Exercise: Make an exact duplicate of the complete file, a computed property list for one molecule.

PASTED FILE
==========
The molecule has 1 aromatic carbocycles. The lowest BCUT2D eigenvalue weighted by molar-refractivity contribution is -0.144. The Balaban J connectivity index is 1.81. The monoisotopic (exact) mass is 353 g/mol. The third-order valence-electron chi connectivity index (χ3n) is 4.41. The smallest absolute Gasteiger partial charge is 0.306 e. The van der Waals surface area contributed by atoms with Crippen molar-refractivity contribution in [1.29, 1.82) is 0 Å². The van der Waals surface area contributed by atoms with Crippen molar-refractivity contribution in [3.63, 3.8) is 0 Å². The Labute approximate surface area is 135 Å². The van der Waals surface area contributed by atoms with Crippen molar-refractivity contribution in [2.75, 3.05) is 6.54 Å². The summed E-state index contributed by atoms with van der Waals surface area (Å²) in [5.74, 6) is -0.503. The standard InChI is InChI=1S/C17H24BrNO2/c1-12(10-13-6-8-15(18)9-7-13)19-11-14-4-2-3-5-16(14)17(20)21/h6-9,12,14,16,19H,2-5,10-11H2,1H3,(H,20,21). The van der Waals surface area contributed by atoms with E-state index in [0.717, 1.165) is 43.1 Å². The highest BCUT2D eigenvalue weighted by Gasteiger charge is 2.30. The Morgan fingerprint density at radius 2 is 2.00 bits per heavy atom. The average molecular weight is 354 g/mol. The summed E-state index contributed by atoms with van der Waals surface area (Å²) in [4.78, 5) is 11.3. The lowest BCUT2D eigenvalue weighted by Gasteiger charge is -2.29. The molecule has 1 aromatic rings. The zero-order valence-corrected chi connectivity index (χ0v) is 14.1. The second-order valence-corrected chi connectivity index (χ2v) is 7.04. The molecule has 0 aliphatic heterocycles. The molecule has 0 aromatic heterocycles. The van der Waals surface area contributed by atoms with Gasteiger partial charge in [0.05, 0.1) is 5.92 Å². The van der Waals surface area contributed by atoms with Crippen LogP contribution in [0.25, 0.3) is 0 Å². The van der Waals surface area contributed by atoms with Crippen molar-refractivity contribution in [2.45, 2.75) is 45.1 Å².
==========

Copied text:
The molecule has 1 aromatic carbocycles. The lowest BCUT2D eigenvalue weighted by molar-refractivity contribution is -0.144. The Balaban J connectivity index is 1.81. The monoisotopic (exact) mass is 353 g/mol. The third-order valence-electron chi connectivity index (χ3n) is 4.41. The smallest absolute Gasteiger partial charge is 0.306 e. The van der Waals surface area contributed by atoms with Crippen molar-refractivity contribution in [1.29, 1.82) is 0 Å². The van der Waals surface area contributed by atoms with Crippen molar-refractivity contribution in [3.63, 3.8) is 0 Å². The Labute approximate surface area is 135 Å². The van der Waals surface area contributed by atoms with Crippen molar-refractivity contribution in [2.75, 3.05) is 6.54 Å². The summed E-state index contributed by atoms with van der Waals surface area (Å²) in [5.74, 6) is -0.503. The standard InChI is InChI=1S/C17H24BrNO2/c1-12(10-13-6-8-15(18)9-7-13)19-11-14-4-2-3-5-16(14)17(20)21/h6-9,12,14,16,19H,2-5,10-11H2,1H3,(H,20,21). The van der Waals surface area contributed by atoms with E-state index in [0.717, 1.165) is 43.1 Å². The highest BCUT2D eigenvalue weighted by Gasteiger charge is 2.30. The Morgan fingerprint density at radius 2 is 2.00 bits per heavy atom. The average molecular weight is 354 g/mol. The summed E-state index contributed by atoms with van der Waals surface area (Å²) in [4.78, 5) is 11.3. The lowest BCUT2D eigenvalue weighted by Gasteiger charge is -2.29. The molecule has 1 aromatic rings. The zero-order valence-corrected chi connectivity index (χ0v) is 14.1. The second-order valence-corrected chi connectivity index (χ2v) is 7.04. The molecule has 0 aliphatic heterocycles. The molecule has 0 aromatic heterocycles. The van der Waals surface area contributed by atoms with Gasteiger partial charge in [0.05, 0.1) is 5.92 Å². The van der Waals surface area contributed by atoms with Crippen LogP contribution in [0.25, 0.3) is 0 Å². The van der Waals surface area contributed by atoms with Crippen molar-refractivity contribution in [2.45, 2.75) is 45.1 Å².